I guess it’s all in the wording, the semantics. Or, is the standard different depending on who
it’s applied to? Either way, it’s a WTF moment for America that’s setting the world of logic-and the US-on its head.
Consider that a New York grand jury refused to indict the police officer who killed Eric Garner after putting him in a choke hold, unnecessarily. The jury found that there was “no intent to harm” in the officer’s actions and thus a tragic mistake had once again occurred.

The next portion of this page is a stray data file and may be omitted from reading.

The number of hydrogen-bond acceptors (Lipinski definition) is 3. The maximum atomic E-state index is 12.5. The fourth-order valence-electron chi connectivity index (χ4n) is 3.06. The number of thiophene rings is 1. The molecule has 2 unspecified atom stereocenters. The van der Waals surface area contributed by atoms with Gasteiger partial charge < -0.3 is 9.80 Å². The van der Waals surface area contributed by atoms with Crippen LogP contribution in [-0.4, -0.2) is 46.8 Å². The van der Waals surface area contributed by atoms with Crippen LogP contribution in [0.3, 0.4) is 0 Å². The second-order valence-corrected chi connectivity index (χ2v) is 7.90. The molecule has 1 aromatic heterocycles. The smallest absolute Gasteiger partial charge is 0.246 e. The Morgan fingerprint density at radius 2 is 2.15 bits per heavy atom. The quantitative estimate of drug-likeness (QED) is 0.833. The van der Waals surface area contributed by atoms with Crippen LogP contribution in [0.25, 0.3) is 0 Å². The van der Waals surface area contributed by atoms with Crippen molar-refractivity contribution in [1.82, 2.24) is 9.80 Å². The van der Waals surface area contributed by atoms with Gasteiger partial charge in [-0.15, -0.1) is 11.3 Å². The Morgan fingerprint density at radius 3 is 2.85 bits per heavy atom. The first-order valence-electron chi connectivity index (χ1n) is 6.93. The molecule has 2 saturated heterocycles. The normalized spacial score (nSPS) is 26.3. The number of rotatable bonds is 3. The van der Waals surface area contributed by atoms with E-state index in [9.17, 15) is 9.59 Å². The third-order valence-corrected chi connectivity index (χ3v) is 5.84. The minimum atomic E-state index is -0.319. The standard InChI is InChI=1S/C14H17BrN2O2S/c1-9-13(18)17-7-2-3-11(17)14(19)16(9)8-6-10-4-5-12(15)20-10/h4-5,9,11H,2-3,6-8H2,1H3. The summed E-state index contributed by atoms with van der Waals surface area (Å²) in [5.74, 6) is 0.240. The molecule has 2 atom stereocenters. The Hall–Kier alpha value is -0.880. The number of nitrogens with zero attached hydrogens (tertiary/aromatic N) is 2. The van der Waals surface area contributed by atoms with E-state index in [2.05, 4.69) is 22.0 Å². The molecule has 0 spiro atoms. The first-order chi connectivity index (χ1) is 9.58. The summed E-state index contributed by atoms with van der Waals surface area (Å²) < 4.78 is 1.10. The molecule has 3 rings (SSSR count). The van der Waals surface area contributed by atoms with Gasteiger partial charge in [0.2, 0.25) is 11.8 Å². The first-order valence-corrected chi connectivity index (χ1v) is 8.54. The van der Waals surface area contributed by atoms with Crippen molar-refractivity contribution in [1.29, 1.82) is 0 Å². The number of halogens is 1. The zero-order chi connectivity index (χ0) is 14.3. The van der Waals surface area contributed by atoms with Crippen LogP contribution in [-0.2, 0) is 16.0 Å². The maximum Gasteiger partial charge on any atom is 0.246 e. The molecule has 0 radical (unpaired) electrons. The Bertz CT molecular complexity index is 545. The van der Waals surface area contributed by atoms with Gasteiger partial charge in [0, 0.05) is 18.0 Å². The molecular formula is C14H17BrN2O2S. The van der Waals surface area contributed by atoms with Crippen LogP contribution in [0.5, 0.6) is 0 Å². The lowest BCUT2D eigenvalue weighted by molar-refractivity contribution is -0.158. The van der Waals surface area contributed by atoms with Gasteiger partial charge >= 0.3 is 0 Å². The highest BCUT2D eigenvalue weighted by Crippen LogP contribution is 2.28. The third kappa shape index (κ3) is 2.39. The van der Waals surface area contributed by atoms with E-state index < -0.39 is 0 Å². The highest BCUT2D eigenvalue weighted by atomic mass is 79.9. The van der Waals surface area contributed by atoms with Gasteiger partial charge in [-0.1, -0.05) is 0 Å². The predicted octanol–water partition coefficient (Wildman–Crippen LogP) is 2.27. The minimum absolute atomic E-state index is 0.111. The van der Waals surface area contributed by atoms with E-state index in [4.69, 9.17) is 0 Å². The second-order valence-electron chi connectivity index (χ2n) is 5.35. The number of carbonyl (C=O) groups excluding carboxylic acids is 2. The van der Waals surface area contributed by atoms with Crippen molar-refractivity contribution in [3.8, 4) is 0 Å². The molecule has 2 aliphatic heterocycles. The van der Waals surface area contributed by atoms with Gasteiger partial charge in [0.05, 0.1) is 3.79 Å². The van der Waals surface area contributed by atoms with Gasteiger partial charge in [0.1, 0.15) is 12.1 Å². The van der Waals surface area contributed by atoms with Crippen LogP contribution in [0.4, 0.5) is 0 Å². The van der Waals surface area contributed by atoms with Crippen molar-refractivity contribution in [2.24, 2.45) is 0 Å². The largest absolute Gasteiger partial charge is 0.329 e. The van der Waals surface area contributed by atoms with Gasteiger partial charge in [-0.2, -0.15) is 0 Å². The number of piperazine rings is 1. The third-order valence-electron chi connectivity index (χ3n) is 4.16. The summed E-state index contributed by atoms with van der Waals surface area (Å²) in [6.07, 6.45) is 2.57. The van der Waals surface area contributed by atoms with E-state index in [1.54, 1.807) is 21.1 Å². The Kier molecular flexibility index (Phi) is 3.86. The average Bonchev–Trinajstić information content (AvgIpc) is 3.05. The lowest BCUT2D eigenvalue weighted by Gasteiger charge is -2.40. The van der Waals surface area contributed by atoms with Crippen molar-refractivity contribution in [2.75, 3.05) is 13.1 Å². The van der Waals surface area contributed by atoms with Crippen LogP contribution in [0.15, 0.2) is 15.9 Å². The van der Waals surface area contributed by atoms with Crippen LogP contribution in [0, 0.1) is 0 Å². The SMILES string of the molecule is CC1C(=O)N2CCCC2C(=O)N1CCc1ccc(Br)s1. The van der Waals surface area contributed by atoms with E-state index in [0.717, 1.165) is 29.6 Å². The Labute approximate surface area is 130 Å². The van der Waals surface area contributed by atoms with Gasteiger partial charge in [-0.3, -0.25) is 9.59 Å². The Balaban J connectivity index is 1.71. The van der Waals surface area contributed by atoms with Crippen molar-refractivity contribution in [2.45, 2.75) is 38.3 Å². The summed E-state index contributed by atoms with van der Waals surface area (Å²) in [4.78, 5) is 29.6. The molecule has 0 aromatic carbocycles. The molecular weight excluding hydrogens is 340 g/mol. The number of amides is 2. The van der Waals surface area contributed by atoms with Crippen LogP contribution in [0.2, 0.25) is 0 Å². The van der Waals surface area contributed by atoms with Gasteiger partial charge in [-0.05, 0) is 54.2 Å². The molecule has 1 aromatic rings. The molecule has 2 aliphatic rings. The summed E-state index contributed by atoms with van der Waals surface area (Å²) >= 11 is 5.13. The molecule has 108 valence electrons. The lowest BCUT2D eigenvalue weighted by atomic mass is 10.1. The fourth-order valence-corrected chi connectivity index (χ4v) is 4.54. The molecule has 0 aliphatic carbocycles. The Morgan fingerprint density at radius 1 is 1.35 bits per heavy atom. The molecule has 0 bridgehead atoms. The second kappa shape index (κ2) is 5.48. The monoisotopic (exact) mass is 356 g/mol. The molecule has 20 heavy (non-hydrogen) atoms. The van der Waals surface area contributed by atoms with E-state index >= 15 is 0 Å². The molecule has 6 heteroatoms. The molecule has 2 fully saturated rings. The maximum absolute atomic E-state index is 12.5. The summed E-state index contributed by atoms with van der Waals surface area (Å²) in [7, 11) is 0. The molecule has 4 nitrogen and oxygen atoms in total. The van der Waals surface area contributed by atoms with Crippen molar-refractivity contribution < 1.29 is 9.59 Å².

Of course, those that are intent on finding blame with the victim will say that he was obviously doing something wrong or illegal for the police to approach and apprehend in the manner that they did; a fact we can now dispute.
However, there is a fact that you can’t dispute; that the police obviously thought Eric had “some intent to harm” someone which is why they felt it necessary to use the level of force that they did. And their decision-making is the crust of the issue. Continue reading